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OpenSecrets stated that during the 2012 election cycle the education lobby was the 21st largest interest group campaign donor. The industry contributed close to $11 million. Interestingly 64% of these donations went to Democrats.

None of which is to say that all the criticism leveled at for-profit colleges is politically motivated. The industry acknowledges that it has its problems. The for-profit industry association, the Association of Private Sector Colleges and Universities (APSCU) issued a June 2012 statement in reply to the allegations of unethical and illegal recruiting and enrollment tactics.

"APSCU wants to make clear that we condemn any activity by companies that mislead veterans," it said. "And we continue to work with our members and other stakeholders on initiatives designed to promote clear and unambiguous communications with students and prospective students."

"Last year," it continued, "APSCU convened a task force to develop a self-regulatory vehicle to eradicate such condemnable practices. APSCU is in the process of taking tangible steps to continue critical conversations to improve accountability and ensure best practices for the sector for marketing, recruiting and communications to our students, including veterans."

But the invective against for-profits continues. Media reports and statements from politicians continue to tarnish their image. Sen. Tom Harkin (D-Iowa) excoriated them in August 2012 in conjunction with the release of his committee's report about for-profits.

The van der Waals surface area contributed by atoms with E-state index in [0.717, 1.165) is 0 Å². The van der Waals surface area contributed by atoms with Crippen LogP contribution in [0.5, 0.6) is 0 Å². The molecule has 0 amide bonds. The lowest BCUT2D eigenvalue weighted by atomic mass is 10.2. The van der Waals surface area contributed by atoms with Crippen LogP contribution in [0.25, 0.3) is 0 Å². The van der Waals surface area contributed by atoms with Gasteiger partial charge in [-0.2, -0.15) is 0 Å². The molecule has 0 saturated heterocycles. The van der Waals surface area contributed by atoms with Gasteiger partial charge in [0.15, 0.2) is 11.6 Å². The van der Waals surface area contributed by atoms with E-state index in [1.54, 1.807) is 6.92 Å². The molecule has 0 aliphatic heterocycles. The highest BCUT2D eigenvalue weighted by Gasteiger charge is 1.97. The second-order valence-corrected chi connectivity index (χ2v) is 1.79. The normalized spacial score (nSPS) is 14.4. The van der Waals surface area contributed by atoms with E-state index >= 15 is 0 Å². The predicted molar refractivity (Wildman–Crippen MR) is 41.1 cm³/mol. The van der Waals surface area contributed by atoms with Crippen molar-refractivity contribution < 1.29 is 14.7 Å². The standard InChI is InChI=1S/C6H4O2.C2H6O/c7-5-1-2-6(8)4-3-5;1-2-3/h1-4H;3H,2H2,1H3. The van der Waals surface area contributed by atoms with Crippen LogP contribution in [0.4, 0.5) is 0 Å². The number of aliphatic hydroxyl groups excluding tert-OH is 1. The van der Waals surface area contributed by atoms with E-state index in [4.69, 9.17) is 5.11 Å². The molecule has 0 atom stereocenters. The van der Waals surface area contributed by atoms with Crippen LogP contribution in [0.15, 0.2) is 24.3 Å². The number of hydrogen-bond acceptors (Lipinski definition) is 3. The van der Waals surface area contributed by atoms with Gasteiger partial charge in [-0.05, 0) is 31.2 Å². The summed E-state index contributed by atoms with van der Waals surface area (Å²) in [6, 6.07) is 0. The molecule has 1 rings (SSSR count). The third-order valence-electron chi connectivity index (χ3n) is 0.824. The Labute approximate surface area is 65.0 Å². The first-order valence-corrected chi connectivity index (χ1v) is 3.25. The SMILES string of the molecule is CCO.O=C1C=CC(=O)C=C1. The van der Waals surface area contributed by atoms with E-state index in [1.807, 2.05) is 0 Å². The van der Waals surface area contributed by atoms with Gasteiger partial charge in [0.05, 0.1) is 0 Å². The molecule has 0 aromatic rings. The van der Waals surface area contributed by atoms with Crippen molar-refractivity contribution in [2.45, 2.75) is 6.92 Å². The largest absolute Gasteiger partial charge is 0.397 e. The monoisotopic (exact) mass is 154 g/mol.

"In this report, you will find overwhelming documentation of exorbitant tuition, aggressive recruiting practices, abysmal student outcomes, taxpayer dollars spent on marketing and profit, and regulatory evasion and manipulation," Harkin told USA Today. "These practices are not the exception. They are the norm. They are systemic throughout the industry with very few individual exceptions."

Nonetheless, the highly regarded research institution, the RAND Corp., praised for-profits. It even said that nonprofits could learn from them.

A February 2012 RAND blog reprint of a Military Times article, by Jennifer L. Steele, a RAND policy researcher, focused a study that was commissioned by the American Council on Education. Ultimately, she was pleased with for-profits.

"Our study involved a nationwide survey of 230 student veterans, service members and dependents eligible for the new Post-9/11 GI Bill, and focus groups with 113 GI Bill users on 13 campuses in Arizona, Ohio and Virginia," she wrote. "Participants included students at public and private colleges — for-profits and nonprofits....Although for-profit colleges are often more expensive than public ones — a legitimate concern for taxpayers underwriting the GI Bill — students we interviewed at for-profit colleges said their institutions offered tuition rates matching allowable GI Bill benefits, giving them the freedom to choose a college that best met their needs."

She continued by saying that for-profits permitted better ease of access for veterans because of multiple locations and more flexible hours. They also accepted military credits more easily.

"The consumer-centric attributes of some for-profit schools offer lessons for their public and nonprofit counterparts regarding how higher education institutions best serve the needs of our troops and veterans," Steele concluded.

Are for-profit colleges and universities providing substandard educations or are they merely threatening the revenue of nonprofit colleges and universities?

Stay tuned.

Written by Michael P. Tremoglie for MainStreet